There have been many articles recently about the bad treatment of people of pensionable age who get into care homes. Often the appalling treatment is ascribed to the fact that the home in question is privately run. There is a profit motive and this is not compatible with kindness, it is supposed. The State (I mean the taxpayers) must spend much more money on the care of the elderly.
Of course the private homes are not very private. They are an extension of the State system, and are supposed to be motivated by having a slender margin of profit. Tweaking a collectivist system in this way cannot be expected to improve it significantly. The same is true of the educational system. ‘Free’ schools, and other schemes to give parents ‘power’ within the system, will still have to conform to many requirements which will cripple any possibility of serious improvement.
The fact is that even if conditions within the homes were good instead of bad, and whoever they were run by, they would be in principle unacceptable because their inmates are deprived of their liberty.
This is the hidden snag in social benefits; all must pay for them in taxes and loss of freedom, no one may opt out.
Those who wish to opt out from having a ‘benefit’ imposed on them will be hunted down. Someone I knew, who bought something recently in Boots (pharmacist) for someone else, was asked if he was a carer. It is an infringement of liberty that one should be exposed to this sort of thing, and shops that indulge in it should be boycotted.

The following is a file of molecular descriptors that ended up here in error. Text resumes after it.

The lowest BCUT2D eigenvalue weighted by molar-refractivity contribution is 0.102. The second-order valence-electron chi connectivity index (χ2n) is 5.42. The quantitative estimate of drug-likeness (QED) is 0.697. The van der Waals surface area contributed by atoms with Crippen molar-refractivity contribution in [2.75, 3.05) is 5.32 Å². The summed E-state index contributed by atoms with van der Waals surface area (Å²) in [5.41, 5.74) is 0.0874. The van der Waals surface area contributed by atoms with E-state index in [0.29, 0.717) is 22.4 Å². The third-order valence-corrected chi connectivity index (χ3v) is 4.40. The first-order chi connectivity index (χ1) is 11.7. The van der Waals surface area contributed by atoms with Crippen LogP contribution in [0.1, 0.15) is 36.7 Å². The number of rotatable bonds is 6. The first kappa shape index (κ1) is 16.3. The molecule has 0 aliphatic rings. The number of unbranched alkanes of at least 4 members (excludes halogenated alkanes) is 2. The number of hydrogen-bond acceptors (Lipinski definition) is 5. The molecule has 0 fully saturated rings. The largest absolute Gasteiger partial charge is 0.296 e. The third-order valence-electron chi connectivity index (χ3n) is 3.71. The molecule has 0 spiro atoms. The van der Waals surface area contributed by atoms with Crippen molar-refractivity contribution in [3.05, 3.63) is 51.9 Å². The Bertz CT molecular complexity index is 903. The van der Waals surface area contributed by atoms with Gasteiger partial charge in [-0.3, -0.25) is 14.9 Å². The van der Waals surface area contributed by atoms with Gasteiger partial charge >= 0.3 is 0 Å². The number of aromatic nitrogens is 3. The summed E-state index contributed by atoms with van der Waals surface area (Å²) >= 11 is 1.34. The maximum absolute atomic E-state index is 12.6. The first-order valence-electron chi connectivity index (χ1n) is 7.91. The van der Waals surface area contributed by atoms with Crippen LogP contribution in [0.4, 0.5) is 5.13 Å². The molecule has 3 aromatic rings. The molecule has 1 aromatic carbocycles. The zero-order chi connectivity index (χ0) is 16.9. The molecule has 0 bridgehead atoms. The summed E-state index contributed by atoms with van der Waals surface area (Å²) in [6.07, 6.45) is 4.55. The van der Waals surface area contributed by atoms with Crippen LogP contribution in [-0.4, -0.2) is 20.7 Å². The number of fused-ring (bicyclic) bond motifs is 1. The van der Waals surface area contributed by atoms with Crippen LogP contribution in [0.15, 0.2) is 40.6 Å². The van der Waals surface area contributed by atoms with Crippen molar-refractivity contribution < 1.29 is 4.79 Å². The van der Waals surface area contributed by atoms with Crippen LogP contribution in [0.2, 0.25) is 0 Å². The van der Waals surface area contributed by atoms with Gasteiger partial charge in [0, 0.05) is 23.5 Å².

Now, in fact, it is impossible to buy any of a wide range of things in pharmacists without being asked, ‘Is it for yourself? Are you on any medication?’ And one is forced to reply to such questions or, I suppose, you will not be allowed to buy what you have asked for. Respect for the autonomy of the individual has declined so far that there is no sign of protest at this state of affairs. Not even mild protest in letters to the Press, let alone riots in the streets.
While there has been no outrage at the retrospective means-testing of state pensions, it is paradoxically (or dishonestly) claimed in Parliament that setting up a new tax, allegedly to pay for the capping of payment out of assets by those who get into care homes, is justified by wishing to enable people to ‘plan for their futures’. It is supposedly more important for people to know that if they are forced into a care home there will be a limit on what they are forced to pay for it, than for people to be able to rely on their pensions bearing some relation to the cost of living and not being means-tested, as for some decades they expected them to be while they contributed to them. (During those decades, I always thought it was rather mean that, after paying contributions for the pension while one was of normal tax-paying age, one should then have to pay income tax on the pension income if it were combined with any other income which one happened to have. Since it was so, one thought that the government was getting its pound of flesh to satisfy its wish to reduce everyone to the same level – which is, ultimately, complete loss of freedom of action for all.)
Planning on the basis of government assurances is impossible; the government may change its mind at any time about what pocket money it can afford to let you have.